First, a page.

This week’s Torah portion, Toledot, pans in on our patriarch Jacob when he was just a teen-ager. As a result of some bad luck and worse choices, Jacob is fleeing for his life. As he makes his way through the land, rent from his family and the safety of his home, he feels both alone and abandoned. As darkness descends Jacob is forced to find a ditch on the side of the road to sleep, a rock serving as a pillow beneath his head. Physically and spiritually, he is depressed into the dust of the world.
Our Rabbis take the physical journey of Jacob and extend it into the realm of ‘spiritual sojourn’. Jacob, in his doubts, was experiencing what we would call ‘the dark night of the Soul.’ - A state of paralyzing doubt about everything we think that we ‘know’, including our existential place in the world.
Mystics have described ‘the dark night of the soul’ to be like a snake shedding its skin… meaning… one’s previous way of ‘being’ has been outgrown, and thus shed like a skin, so that the next level of enlightenment is able to emerge.
So, when Jacob is forced to sleep in a ditch on the side of the road, what seems to be his lowest and most depressed state, is actually where he is able to begin to change. Not through logic or social pressure, but through a sublime spiritual encounter that he experiences through a dream.
In his dream there is a ladder from the ground to the heavens, with angels ascending and descending on it. God is standing over him, and God reminds Jacob that they have a connection through Jacob’s parents and grandparents. The ground that Jacob is sleeping on, will one day belong to his descendants, and Jacob’s offspring will be both numerous and prolific. (This is in direct contrast to how Jacob views himself in this moment: homeless, unprotected, barely holding on…)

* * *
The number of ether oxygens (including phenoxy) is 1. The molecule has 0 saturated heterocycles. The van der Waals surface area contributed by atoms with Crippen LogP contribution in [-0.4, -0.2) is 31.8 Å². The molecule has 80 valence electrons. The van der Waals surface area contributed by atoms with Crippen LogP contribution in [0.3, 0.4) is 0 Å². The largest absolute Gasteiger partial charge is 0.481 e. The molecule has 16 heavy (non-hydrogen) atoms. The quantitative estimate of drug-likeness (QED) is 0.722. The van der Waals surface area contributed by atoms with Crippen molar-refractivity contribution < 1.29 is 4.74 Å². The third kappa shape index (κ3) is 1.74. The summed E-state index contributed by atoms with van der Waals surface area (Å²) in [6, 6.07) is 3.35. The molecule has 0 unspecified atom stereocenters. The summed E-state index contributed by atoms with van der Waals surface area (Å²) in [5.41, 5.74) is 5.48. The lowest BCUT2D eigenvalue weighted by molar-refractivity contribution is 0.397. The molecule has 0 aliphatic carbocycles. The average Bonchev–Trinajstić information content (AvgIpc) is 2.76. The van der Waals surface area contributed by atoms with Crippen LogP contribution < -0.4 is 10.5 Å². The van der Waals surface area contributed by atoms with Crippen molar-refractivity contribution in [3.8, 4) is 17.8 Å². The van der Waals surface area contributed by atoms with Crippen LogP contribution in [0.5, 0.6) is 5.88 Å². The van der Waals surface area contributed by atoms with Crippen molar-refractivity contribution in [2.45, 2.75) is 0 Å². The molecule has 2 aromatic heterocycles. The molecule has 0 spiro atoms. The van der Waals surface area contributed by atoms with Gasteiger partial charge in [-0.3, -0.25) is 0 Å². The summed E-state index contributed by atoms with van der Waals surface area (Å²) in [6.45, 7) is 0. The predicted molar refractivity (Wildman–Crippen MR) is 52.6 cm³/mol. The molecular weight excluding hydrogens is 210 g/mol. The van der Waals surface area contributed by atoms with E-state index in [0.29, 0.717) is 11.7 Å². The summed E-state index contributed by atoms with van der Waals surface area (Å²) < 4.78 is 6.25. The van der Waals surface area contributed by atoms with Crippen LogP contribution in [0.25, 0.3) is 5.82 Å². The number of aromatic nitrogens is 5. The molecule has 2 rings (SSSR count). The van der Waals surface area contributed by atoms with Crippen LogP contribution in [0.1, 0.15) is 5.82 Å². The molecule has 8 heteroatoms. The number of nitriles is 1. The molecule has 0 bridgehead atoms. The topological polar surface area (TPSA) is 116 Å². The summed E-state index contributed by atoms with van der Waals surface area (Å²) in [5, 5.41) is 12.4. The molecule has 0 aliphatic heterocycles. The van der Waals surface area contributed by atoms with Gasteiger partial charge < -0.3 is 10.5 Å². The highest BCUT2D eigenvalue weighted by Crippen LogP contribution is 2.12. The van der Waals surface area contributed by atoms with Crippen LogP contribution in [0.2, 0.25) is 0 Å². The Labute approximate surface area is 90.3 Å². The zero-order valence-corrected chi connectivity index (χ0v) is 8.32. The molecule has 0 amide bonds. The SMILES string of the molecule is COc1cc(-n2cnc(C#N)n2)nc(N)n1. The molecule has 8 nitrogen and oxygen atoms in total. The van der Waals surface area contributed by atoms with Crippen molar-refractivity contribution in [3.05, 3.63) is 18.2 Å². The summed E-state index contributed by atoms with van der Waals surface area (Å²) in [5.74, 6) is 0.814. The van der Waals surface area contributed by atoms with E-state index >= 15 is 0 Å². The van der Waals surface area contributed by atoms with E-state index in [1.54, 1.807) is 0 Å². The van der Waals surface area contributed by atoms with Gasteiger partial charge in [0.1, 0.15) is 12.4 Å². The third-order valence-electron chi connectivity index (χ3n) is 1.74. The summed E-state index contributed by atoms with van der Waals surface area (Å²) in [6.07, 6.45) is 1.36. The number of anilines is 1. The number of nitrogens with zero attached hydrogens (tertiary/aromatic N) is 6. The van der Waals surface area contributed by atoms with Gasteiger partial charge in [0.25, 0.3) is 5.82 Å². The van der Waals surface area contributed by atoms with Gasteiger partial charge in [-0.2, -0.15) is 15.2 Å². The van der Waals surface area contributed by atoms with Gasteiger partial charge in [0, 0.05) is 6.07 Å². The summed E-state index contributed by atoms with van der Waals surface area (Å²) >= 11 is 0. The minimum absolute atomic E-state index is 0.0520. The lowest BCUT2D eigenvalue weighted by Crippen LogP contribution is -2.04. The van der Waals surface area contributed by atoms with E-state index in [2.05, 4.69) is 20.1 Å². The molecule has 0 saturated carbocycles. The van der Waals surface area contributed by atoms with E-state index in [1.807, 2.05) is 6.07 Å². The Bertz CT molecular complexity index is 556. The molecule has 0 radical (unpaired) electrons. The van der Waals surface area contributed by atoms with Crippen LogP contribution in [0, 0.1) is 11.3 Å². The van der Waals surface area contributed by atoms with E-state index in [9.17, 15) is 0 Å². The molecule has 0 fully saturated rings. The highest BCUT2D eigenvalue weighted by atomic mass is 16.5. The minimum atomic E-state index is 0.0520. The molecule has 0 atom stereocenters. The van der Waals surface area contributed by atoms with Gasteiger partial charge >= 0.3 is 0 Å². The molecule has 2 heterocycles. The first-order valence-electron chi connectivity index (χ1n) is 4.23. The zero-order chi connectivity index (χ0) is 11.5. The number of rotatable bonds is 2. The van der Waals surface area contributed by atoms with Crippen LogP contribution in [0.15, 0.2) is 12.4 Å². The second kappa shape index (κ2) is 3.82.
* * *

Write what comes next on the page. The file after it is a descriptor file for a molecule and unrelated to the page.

But then God tells Jacob something that is truly profound, words that are beyond value, especially in Jacob’s state. God tells Jacob that God is with him…always…wherever he goes.
Notice that God does not excuse Jacob for his choices, or tell him that life would be easy, or clear… God does not. But there is a promise of connection…no matter what.
When Jacob awakes from the dream, he realizes that he has just experienced something profound, in the most unlikely of places, that will change him forever. He utters the words (Genesis 28:16):
אָכֵן֙ יֵ֣שׁ יְהֹוָ֔ה בַּמָּק֖וֹם הַזֶּ֑ה וְאָנֹכִ֖י לֹ֥א יָדָֽעְתִּי׃
Jacob awoke from his sleep and said, “Surely the LORD is present in this place, and I did not know it!”
וַיִּירָא֙ וַיֹּאמַ֔ר מַה־נּוֹרָ֖א הַמָּק֣וֹם הַזֶּ֑ה Shaken, he said, “How awesome is this place!
These are the same words that grace our portable ark at Temple Emanu-El. “How awesome is this place!” This incredible synagogue where we can encounter the Divine in so many ways.
I look forward to seeing you at Shabbat services tomorrow night.